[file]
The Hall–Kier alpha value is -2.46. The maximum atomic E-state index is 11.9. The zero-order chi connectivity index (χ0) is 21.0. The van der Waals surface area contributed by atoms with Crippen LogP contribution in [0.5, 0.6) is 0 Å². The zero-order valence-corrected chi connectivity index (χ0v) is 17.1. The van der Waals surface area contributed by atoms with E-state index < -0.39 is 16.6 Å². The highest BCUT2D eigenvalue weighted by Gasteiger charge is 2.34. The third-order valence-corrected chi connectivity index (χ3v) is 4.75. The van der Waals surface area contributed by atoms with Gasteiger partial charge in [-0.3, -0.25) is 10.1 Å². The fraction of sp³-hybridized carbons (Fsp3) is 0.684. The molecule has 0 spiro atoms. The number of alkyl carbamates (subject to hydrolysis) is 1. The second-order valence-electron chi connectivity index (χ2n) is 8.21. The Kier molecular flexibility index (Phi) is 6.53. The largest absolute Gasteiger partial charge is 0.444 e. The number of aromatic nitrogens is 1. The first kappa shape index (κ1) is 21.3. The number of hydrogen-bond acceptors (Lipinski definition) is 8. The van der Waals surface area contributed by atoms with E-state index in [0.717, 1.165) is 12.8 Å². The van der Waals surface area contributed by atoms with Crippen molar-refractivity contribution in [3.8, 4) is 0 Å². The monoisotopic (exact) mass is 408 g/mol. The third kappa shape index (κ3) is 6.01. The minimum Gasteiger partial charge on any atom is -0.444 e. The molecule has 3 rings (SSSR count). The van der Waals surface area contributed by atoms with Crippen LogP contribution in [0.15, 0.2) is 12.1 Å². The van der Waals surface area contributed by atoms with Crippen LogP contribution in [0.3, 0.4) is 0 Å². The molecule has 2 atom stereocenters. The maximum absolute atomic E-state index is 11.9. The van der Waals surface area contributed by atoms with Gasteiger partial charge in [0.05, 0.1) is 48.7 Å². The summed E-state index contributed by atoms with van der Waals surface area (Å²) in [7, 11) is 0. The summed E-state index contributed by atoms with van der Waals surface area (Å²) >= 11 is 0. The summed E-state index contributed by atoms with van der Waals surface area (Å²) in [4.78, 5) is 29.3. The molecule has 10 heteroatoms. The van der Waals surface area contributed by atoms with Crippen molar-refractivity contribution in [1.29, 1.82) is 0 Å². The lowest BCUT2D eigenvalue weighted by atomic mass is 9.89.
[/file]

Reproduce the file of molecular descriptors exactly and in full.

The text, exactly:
The Hall–Kier alpha value is -2.46. The maximum atomic E-state index is 11.9. The zero-order chi connectivity index (χ0) is 21.0. The van der Waals surface area contributed by atoms with Crippen LogP contribution in [0.5, 0.6) is 0 Å². The zero-order valence-corrected chi connectivity index (χ0v) is 17.1. The van der Waals surface area contributed by atoms with E-state index < -0.39 is 16.6 Å². The highest BCUT2D eigenvalue weighted by Gasteiger charge is 2.34. The third-order valence-corrected chi connectivity index (χ3v) is 4.75. The van der Waals surface area contributed by atoms with Gasteiger partial charge in [-0.3, -0.25) is 10.1 Å². The fraction of sp³-hybridized carbons (Fsp3) is 0.684. The molecule has 0 spiro atoms. The number of alkyl carbamates (subject to hydrolysis) is 1. The second-order valence-electron chi connectivity index (χ2n) is 8.21. The Kier molecular flexibility index (Phi) is 6.53. The largest absolute Gasteiger partial charge is 0.444 e. The number of aromatic nitrogens is 1. The first kappa shape index (κ1) is 21.3. The number of hydrogen-bond acceptors (Lipinski definition) is 8. The van der Waals surface area contributed by atoms with E-state index in [0.717, 1.165) is 12.8 Å². The van der Waals surface area contributed by atoms with Crippen molar-refractivity contribution in [3.8, 4) is 0 Å². The monoisotopic (exact) mass is 408 g/mol. The third kappa shape index (κ3) is 6.01. The minimum Gasteiger partial charge on any atom is -0.444 e. The molecule has 3 rings (SSSR count). The van der Waals surface area contributed by atoms with Crippen LogP contribution in [0.15, 0.2) is 12.1 Å². The van der Waals surface area contributed by atoms with Crippen LogP contribution in [0.3, 0.4) is 0 Å². The molecule has 2 atom stereocenters. The maximum absolute atomic E-state index is 11.9. The van der Waals surface area contributed by atoms with Gasteiger partial charge in [0.05, 0.1) is 48.7 Å². The summed E-state index contributed by atoms with van der Waals surface area (Å²) in [7, 11) is 0. The summed E-state index contributed by atoms with van der Waals surface area (Å²) >= 11 is 0. The summed E-state index contributed by atoms with van der Waals surface area (Å²) in [4.78, 5) is 29.3. The molecule has 10 heteroatoms. The van der Waals surface area contributed by atoms with Crippen molar-refractivity contribution in [1.29, 1.82) is 0 Å². The lowest BCUT2D eigenvalue weighted by atomic mass is 9.89.